TTTP Photo Collection, 1997

What is the point of TTTP collecting and storing photographs from
the Internet on its computer cache memory? In typically self-important
company jargon, it claims to do so as part of “its aim to offer
pending aspects of our contemporaneity.” One of these aspects is
copyright, and the collection is a direct challenge to the discourse
and legal framework of copyright. Digital processes and the Internet
have solved the question of the scarcity of photographic images,
including famous art photographs by Cindy Sherman and Salvador
Dalí, as well as more-commercial photographs, including pornographic
images. Not only can an image now be copied an infinite
number of times without any reduction in picture quality; it can also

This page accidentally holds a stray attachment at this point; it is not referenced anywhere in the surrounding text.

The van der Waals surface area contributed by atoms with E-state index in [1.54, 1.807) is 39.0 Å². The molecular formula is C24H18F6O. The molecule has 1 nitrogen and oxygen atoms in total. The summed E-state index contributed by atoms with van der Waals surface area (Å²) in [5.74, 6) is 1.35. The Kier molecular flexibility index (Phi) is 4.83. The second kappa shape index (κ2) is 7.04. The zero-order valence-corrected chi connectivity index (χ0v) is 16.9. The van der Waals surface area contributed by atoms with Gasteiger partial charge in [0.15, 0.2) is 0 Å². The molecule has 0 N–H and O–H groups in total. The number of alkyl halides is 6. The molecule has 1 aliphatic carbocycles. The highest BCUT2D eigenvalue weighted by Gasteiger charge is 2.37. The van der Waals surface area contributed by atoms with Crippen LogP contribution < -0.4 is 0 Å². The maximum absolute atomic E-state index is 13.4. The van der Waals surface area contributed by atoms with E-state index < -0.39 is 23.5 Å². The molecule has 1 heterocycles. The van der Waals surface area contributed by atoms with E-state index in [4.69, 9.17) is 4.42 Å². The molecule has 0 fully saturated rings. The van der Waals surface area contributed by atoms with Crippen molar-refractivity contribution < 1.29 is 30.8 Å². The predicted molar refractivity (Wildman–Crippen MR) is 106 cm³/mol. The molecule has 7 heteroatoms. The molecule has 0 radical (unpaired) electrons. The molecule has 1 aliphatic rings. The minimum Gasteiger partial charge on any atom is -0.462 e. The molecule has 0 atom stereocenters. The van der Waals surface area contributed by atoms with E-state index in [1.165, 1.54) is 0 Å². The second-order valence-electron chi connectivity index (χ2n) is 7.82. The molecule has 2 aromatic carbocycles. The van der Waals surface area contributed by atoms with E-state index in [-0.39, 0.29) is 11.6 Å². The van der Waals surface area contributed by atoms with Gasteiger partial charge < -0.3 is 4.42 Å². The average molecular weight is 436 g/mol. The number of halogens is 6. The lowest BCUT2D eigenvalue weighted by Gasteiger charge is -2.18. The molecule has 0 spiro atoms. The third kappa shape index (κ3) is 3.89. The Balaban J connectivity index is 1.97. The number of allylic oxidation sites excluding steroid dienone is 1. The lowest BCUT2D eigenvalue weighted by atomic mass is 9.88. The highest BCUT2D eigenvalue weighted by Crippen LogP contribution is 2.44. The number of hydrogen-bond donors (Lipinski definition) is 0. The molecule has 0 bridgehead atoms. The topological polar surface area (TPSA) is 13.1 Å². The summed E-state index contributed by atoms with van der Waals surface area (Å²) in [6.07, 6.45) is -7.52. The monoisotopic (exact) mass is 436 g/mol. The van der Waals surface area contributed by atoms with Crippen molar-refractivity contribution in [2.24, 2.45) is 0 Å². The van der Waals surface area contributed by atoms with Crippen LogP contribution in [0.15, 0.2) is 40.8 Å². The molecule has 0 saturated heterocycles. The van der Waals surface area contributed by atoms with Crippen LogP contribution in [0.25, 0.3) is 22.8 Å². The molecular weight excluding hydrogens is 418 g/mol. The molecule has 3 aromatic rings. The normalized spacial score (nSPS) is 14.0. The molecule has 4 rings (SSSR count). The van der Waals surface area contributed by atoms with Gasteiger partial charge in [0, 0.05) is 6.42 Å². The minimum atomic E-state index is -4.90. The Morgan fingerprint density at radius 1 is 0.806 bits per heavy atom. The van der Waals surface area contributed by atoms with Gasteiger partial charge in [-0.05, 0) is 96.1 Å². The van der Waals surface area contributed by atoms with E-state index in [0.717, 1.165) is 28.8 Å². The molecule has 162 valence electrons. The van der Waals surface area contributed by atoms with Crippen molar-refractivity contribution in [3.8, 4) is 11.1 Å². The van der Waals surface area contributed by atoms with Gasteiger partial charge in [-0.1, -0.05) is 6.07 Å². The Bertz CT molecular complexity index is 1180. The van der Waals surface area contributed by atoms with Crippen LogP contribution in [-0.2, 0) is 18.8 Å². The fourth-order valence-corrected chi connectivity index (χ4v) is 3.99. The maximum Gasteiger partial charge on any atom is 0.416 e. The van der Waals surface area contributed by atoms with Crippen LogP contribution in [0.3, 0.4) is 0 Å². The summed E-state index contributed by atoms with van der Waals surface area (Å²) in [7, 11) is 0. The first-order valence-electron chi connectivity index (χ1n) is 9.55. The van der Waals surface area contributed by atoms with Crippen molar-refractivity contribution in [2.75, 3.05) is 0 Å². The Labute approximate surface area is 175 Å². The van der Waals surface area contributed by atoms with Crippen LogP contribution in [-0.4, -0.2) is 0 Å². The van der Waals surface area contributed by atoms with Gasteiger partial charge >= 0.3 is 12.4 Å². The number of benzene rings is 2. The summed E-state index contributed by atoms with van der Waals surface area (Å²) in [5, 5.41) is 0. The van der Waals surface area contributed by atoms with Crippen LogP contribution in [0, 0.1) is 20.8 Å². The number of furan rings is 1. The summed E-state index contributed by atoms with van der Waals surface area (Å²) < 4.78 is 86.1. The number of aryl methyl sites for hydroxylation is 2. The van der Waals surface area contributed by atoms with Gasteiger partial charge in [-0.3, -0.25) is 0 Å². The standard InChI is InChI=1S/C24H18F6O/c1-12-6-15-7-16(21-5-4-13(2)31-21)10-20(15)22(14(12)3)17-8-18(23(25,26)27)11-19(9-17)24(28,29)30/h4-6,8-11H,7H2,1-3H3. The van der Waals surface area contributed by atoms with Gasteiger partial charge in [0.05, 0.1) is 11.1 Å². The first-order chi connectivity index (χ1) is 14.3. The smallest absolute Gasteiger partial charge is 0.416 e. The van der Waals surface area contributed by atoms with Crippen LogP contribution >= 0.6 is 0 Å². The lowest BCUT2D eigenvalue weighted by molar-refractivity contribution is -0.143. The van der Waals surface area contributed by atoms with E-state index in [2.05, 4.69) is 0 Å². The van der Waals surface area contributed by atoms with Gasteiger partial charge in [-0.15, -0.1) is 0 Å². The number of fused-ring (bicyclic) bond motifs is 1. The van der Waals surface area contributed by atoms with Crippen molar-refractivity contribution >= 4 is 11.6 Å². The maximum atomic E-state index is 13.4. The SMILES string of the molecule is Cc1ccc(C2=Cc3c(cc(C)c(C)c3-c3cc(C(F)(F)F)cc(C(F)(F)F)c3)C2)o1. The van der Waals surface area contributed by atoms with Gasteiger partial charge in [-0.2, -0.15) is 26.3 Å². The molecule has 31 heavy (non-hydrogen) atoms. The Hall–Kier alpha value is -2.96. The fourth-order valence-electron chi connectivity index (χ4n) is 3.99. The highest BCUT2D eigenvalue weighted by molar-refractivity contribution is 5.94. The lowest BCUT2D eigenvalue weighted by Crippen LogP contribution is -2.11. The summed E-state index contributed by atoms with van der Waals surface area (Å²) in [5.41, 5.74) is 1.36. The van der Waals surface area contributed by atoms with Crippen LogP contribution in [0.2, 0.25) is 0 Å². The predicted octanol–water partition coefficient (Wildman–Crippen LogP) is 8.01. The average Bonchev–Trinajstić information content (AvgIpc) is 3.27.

be distributed worldwide in multiple copies. Joseph Beuys claims,
“every man is an artist.” TTTP’s photography collection demonstrates
that in the age of digital reproduction everyone can become
a collector. That is the essence of a copyright-free society. The label
of exclusivity that the TTTP Photo Collection (ironically) highlights
is thus actually an anachronism. However, the installation display
of the collection’s photographs, printed on regular A4 paper, shows
that the picture quality of official art prints differs from that of homemade
reproductions. Rather than emphasizing one over the other,
however, the collection openly explores this space of difference as a
new aesthetic condition that connects with the avant-garde notion
of art-into-life.


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